Storytelling Engines

The Story Arc Has Ended and Yet the Game Keeps Going

by Eric Swain

13 April 2016

The Vestal from Darkest Dungeon (Red Hook Studios, 2016) 

In most cases, we think of game stories as something that happen around the mechanics of a game or gives context to those mechanics. But around the end of the last decade, there was a movement by developers to systematize storytelling in games. Emergent storytelling was the term coined to describe when various mechanics in a game interact in such a way as to create unique stories in a game’s play session. However, in practice, the attempts didn’t create stories so much as they created anecdotes.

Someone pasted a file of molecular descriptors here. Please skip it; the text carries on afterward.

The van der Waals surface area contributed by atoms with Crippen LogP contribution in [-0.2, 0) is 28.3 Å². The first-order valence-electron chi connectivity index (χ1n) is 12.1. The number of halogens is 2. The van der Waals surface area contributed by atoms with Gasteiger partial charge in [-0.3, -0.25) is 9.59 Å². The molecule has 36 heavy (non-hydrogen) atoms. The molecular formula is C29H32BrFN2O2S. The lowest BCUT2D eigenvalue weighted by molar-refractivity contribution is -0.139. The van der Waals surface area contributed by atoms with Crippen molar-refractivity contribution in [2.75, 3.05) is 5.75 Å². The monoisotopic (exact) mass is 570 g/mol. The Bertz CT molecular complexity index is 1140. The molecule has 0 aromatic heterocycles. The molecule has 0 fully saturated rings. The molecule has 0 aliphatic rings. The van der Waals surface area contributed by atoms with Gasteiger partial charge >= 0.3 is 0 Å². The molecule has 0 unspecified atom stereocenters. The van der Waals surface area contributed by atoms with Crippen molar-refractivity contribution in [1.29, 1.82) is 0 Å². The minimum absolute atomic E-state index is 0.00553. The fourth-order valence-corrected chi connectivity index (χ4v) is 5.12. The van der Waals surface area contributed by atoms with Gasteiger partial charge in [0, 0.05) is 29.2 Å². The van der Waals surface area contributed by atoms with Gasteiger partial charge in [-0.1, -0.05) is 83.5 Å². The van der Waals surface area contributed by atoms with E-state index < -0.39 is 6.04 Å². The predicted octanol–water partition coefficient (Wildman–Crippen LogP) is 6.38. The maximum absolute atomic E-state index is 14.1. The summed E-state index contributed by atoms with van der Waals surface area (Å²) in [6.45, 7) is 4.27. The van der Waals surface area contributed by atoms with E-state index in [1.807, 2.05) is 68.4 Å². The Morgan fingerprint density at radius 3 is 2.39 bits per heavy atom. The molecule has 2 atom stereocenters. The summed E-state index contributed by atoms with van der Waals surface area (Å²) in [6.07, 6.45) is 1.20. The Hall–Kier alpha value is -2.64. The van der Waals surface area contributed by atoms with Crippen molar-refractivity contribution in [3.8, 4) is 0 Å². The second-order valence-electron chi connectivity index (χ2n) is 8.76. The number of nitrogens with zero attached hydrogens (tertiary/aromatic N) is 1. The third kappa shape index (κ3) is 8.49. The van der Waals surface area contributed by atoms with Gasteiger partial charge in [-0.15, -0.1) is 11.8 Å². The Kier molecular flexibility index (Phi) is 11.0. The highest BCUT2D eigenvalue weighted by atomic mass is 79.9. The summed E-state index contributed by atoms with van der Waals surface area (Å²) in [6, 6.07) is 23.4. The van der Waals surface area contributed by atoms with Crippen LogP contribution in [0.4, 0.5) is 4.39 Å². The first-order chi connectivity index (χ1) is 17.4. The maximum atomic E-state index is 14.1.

More recently, several games have been released that present themselves as storytelling engines. These games set up their circumstances and establish a theme, but the specifics of the story are determined by your play session. These storytelling engine games provide an arc-like structure for the player to fill in the details of, resulting in narratives with a beginning, middle, and end. This type of game can and does create personally affecting stories. A narrative remains in the player’s mind more when it exists solely because that player picked out the melody amidst the noise. Yet, I find most attempts at this type of experience eventually fall flat thanks to the fact that overall they are still chained to a narrative goal constructed by an author.

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